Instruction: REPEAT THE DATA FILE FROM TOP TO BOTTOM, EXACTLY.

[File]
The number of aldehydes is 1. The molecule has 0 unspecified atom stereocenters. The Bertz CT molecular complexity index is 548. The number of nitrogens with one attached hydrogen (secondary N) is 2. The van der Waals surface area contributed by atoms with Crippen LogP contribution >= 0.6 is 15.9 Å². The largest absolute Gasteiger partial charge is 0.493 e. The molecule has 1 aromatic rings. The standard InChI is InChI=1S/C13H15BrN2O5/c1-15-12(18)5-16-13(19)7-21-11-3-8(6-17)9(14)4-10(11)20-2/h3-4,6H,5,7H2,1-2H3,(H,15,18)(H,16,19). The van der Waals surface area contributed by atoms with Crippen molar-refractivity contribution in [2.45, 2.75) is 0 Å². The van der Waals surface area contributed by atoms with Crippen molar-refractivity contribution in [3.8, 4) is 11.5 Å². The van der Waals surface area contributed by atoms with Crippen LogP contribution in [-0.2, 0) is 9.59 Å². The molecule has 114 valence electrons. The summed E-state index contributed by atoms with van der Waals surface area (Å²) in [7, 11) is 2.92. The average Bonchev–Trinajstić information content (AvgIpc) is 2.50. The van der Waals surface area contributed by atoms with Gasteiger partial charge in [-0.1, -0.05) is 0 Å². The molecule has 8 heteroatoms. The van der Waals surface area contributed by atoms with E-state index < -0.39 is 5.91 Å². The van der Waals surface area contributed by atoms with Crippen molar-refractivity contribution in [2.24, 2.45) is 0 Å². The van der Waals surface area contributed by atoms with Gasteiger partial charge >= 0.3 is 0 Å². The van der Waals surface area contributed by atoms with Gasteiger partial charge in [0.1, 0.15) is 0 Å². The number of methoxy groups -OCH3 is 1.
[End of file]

The number of aldehydes is 1. The molecule has 0 unspecified atom stereocenters. The Bertz CT molecular complexity index is 548. The number of nitrogens with one attached hydrogen (secondary N) is 2. The van der Waals surface area contributed by atoms with Crippen LogP contribution >= 0.6 is 15.9 Å². The largest absolute Gasteiger partial charge is 0.493 e. The molecule has 1 aromatic rings. The standard InChI is InChI=1S/C13H15BrN2O5/c1-15-12(18)5-16-13(19)7-21-11-3-8(6-17)9(14)4-10(11)20-2/h3-4,6H,5,7H2,1-2H3,(H,15,18)(H,16,19). The van der Waals surface area contributed by atoms with Crippen molar-refractivity contribution in [2.45, 2.75) is 0 Å². The van der Waals surface area contributed by atoms with Crippen molar-refractivity contribution in [3.8, 4) is 11.5 Å². The van der Waals surface area contributed by atoms with Crippen LogP contribution in [-0.2, 0) is 9.59 Å². The molecule has 114 valence electrons. The summed E-state index contributed by atoms with van der Waals surface area (Å²) in [7, 11) is 2.92. The average Bonchev–Trinajstić information content (AvgIpc) is 2.50. The van der Waals surface area contributed by atoms with Gasteiger partial charge in [-0.1, -0.05) is 0 Å². The molecule has 8 heteroatoms. The van der Waals surface area contributed by atoms with E-state index < -0.39 is 5.91 Å². The van der Waals surface area contributed by atoms with Crippen molar-refractivity contribution in [2.24, 2.45) is 0 Å². The van der Waals surface area contributed by atoms with Gasteiger partial charge >= 0.3 is 0 Å². The van der Waals surface area contributed by atoms with Gasteiger partial charge in [0.1, 0.15) is 0 Å². The number of methoxy groups -OCH3 is 1.